This Saturday. June 11, 2011, on the main card of UFC 131: "Dos Santos vs Carwin," two of the most consistent middleweights with the promotion will duke it out for the right to rise to contender status, as the powerful Mark Munoz takes on jiu-jitsu ace Demian Maia.
Munoz continues to improve and he's rebounded nicely from an Aug. 2010 loss to Yushin Okami by scoring back-to-back victories over Aaron Simpson and C.B. Dollaway in his last two fights. The Filipino-American has showcased an evolving striking game and he'll be looking to demonstrate it again on test subject number three.
Maia is also riding a two fight winning streak after failing in his shot at UFC gold last April. The former ADCC grappling champion has put in significant time to round out his MMA game in recent years but it may have come at the expense of his jiu-jitsu, as his last four fights have all gone to decision.
He'll want to prove he's still got it against a tough customer in Munoz.
Will Munoz score a repeat performance of his most recent first minute knockout against Dollaway? Can Maia return to the form that awed the UFC middleweight division with five straight submissions? Which 185-pounder will take the next step to a potential title shot?
Check out our complete fight preview after the jump to find out:
Record: 10-2 overall, 5-2 in the UFC
Key Losses: Yushin Okami (UFC on Versus 2), Matt Hamill (UFC 96)
How he got here: Mark got into MMA as a pure wrestler. He won an NCAA title while wrestling for Oklahoma State in 2001 while wrestling at 197-pounds. After two easy first round knockouts in the WEC, he made his UFC debut against Matt Hamill in the light heavyweight division and was famously knocked senseless with a huge head kick. That was all he needed to decide to drop a weight class.
At middleweight, Munoz became famous for his ridiculously powerful ground and pound, blasting both Ryan Jensen and Kendall Grove on the ground before coming up short against Yushin Okami at the second UFC show on the Versus channel.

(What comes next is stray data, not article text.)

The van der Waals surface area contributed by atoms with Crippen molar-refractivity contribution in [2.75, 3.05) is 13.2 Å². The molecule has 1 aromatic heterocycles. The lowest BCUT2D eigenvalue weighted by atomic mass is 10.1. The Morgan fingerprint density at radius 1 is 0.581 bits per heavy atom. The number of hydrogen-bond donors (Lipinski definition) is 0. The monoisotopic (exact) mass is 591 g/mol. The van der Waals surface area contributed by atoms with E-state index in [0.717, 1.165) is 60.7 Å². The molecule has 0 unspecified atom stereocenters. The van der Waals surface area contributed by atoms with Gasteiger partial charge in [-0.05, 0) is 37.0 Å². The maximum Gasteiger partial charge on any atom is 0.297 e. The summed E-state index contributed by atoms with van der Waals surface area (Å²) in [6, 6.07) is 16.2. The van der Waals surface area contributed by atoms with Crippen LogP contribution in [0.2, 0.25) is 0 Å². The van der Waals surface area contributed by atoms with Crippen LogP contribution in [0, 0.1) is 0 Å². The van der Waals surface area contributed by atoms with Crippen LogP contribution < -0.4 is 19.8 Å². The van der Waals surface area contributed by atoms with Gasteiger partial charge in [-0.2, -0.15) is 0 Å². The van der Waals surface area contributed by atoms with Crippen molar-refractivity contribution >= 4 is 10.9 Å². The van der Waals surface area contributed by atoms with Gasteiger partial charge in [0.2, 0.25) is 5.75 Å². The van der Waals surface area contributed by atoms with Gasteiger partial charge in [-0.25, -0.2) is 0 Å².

"The Filipino Wrecking Machine" teamed up with some of the best Brazilian strikers in the sport in a mutually beneficial relationship, as he helped fighters like Antonio Rodrigo Nogueira and Anderson Silva shore up their wrestling while they helped him advance his striking skills.
His hard worked paid off as the Reign Training Center owner was able to outstrike Aaron Simpson at UFC 123 and he followed it up by knockout out C.B. Dollaway in less than a minute this past March.
The quick destruction of Dollaway thrust Munoz back into contender status and he'll have a chance to prove he belongs when he faces former title challenger Demian Maia this Saturday night.
How he gets it done: If it were one year ago, the answer would be simple. Take Maia down, avoid submissions and pound the hell out of him.
With Munoz's steady progression as a well-rounded mixed martial artist, that's no longer the case.
While beating up Maia on the ground is still a great option, the former national champion wrestler can now stand and strike with Maia, maybe even land that knockout blow like he did against Dollaway.
If Munoz's striking has continued to advance on the curve that it has been on previously, he might be considerably ahead of Maia in the stand-up department. If so, look for Munoz to use his wrestling defensively to keep the fight standing and work his combinations.
Demian has improved his striking as well but he's not a knockout threat like Munoz and he's been known to leave himself wide open when wading in (ex. Nate Marquardt).
There is a very real possibility that despite both men being extremely fluent on the ground, this match turns into a stand-up battle.
Record: 14-2 overall, 8-2 in the UFC
Key Losses: Anderson Silva (UFC 112), Nate Marquardt (UFC 102)